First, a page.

After visiting the Church of the Holy Spirit in Heidelberg, we spent some time in the Marktplatz or Market Square. It is a large open space in the heart of Altstadt, or Old Town and was part of our tour while we were on a Viking River Cruise in 2014.
There were lots of other tour groups there while we were visiting. And when we arrived early, many of the cafes and shops were not yet open.
There is a large fountain called the Hercules Fountain. It was built between 1706 – 1709 and is a reminder of the “Herculean” efforts to rebuild after the Thirty Years War.
It is an impressive piece of art as well as a beautiful fountain. It stands in front of the Church of the Holy Spirit and down the street is the Hotel Zum Ritter, which dates to 1592.
We also found the Rathaus, or Town Hall located in this Square. It was not as ornate as the one in Cologne, but it was not as old as that one – this Town Hall dates to the late 1890’s. In fact, there was a great fire in this area in 1908 and many of the buildings surrounding the square were razed and rebuilt afterwards.
But it was a pretty and impressive building.
There was an ornate little balcony for giving speaches. And a crest and lots of Neckar Valley Sandstone.
But there were modern touches, too, like this sign for tourist information.
Of course I had to get pictures of the pretty ironwork and that funny little face.
I wasn’t sure if it was a man’s face or a lion’s face. But it caught my eye.
And so did this pretty window with its iron grate covering.
And since we were at the Town Hall, what a nice surprise for our group to come across a newly wedded Bride and Groom!
They were so nice to pose for pictures for our group.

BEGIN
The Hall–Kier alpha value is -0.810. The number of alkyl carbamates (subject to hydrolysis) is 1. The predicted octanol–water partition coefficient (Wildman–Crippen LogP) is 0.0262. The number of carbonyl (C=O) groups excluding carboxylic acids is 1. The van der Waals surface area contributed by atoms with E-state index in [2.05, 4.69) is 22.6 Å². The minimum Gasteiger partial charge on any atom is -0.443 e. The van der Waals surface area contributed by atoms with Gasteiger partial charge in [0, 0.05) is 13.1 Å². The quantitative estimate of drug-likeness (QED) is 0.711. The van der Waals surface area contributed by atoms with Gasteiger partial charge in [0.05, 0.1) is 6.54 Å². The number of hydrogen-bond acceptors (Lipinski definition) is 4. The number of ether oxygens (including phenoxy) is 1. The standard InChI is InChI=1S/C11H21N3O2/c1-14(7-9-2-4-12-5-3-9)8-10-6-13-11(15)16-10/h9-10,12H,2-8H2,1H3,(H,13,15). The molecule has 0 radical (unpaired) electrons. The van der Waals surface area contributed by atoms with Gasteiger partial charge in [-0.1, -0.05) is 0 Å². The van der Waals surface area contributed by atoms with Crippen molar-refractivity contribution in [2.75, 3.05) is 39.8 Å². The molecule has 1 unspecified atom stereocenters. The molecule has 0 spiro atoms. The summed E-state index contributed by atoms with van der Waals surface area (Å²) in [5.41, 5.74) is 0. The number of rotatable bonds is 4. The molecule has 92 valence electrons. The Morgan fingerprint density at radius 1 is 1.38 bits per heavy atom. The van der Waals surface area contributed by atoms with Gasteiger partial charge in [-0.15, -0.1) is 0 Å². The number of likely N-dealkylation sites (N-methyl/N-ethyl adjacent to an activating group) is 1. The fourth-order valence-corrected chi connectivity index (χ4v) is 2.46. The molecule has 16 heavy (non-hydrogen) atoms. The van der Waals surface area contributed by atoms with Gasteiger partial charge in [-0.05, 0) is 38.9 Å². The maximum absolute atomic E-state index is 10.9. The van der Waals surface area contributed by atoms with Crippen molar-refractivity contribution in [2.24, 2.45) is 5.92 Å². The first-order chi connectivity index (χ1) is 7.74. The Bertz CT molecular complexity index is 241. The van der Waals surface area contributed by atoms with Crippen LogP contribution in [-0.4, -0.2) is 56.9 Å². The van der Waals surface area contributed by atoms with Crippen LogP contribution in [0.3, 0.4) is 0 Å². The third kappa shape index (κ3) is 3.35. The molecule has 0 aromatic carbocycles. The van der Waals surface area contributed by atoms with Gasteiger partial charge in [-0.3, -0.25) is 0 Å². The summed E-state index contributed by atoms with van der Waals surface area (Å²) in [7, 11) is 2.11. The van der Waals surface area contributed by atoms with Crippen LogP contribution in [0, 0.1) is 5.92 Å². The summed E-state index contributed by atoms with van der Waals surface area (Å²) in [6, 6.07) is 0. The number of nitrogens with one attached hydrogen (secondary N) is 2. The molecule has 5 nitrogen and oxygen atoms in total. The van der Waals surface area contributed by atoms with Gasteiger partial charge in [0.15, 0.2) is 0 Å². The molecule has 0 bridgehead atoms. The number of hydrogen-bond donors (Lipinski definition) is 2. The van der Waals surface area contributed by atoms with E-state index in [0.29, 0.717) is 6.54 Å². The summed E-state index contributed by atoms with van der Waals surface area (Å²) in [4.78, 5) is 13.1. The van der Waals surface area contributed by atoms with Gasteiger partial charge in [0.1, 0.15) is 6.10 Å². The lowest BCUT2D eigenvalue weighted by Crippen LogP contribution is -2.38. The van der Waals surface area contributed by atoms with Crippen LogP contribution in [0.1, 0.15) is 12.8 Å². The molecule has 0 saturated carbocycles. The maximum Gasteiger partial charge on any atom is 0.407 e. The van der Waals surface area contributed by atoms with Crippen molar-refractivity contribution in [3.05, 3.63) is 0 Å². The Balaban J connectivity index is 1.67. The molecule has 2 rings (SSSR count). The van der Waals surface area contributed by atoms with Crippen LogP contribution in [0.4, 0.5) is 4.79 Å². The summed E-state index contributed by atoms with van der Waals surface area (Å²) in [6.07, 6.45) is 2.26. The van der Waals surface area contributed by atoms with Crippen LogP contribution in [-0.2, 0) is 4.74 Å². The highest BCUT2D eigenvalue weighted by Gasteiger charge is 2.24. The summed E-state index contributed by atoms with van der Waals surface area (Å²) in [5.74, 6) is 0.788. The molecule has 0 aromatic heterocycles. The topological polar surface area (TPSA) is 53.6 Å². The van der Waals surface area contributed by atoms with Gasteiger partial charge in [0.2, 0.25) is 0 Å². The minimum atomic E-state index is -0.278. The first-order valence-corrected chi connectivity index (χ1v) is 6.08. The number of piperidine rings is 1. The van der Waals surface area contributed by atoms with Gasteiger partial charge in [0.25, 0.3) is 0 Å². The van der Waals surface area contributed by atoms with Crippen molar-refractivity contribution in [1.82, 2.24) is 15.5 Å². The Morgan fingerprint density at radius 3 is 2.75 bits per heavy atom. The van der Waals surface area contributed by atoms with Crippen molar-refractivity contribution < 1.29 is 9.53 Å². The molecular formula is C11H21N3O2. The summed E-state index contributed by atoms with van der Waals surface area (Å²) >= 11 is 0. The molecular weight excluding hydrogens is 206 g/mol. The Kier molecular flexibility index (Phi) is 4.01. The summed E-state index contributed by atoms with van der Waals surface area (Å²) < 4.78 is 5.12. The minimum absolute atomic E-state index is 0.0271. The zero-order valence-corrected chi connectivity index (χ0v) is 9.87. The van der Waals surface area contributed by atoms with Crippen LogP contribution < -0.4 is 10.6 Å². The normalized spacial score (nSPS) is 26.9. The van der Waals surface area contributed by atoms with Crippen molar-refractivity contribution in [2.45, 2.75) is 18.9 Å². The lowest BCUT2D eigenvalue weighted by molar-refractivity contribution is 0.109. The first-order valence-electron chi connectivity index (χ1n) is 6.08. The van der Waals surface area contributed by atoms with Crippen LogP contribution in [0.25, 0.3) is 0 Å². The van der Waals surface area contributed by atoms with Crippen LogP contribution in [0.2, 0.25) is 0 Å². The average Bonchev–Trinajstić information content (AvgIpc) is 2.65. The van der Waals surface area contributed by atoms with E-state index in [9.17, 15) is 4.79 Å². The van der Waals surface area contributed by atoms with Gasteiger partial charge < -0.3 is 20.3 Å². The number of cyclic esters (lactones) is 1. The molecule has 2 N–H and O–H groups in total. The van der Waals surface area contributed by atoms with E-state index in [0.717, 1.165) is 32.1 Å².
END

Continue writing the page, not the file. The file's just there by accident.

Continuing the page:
They had so many well wishers on their special day!
But I think the Stumble Stones were probably one of the most fascinating things we came across. These are miniature memorials – little brass bricks – that are scattered about cities all across Germany in the cobblestone streets or sidewalks. They represent the starting point of the horror that Jewish Holocaust Victims experienced. Wherever you came across them, they memorialized the individuals of this dark chapter in Germany’s history. There are many memorials to the Holocaust but these are much more personal. The artist Guenther Demnig intended these to be personal – they are right at your feet, right where the terror started. And they add up, one by one. Some places may have one stone, some may have many, showing where an entire family was taken. They definitely caught your attention and made you stop and reflect and tugged at your heart.
Many of our guides took time to point out items that were related to World War II and to tell the stories of how Germans felt after they realized the horror of what went on during that Regime. They brought that time to life. Most of their parents or grandparents had lived through the War and it’s aftermath. Our guides made sure that we knew how thankful the Germans were for the liberation by the Allied forces. And how proud they were of their country today. They have such a rich history and fascinating story to tell. It was wonderful to experience each new part as we explored with our guide.
Until next time…
This is not a sponsored post. This is my experience from my trip with Viking River Cruises. Email me to find out how you can save $100 when you book your first cruise with Viking through their referral program.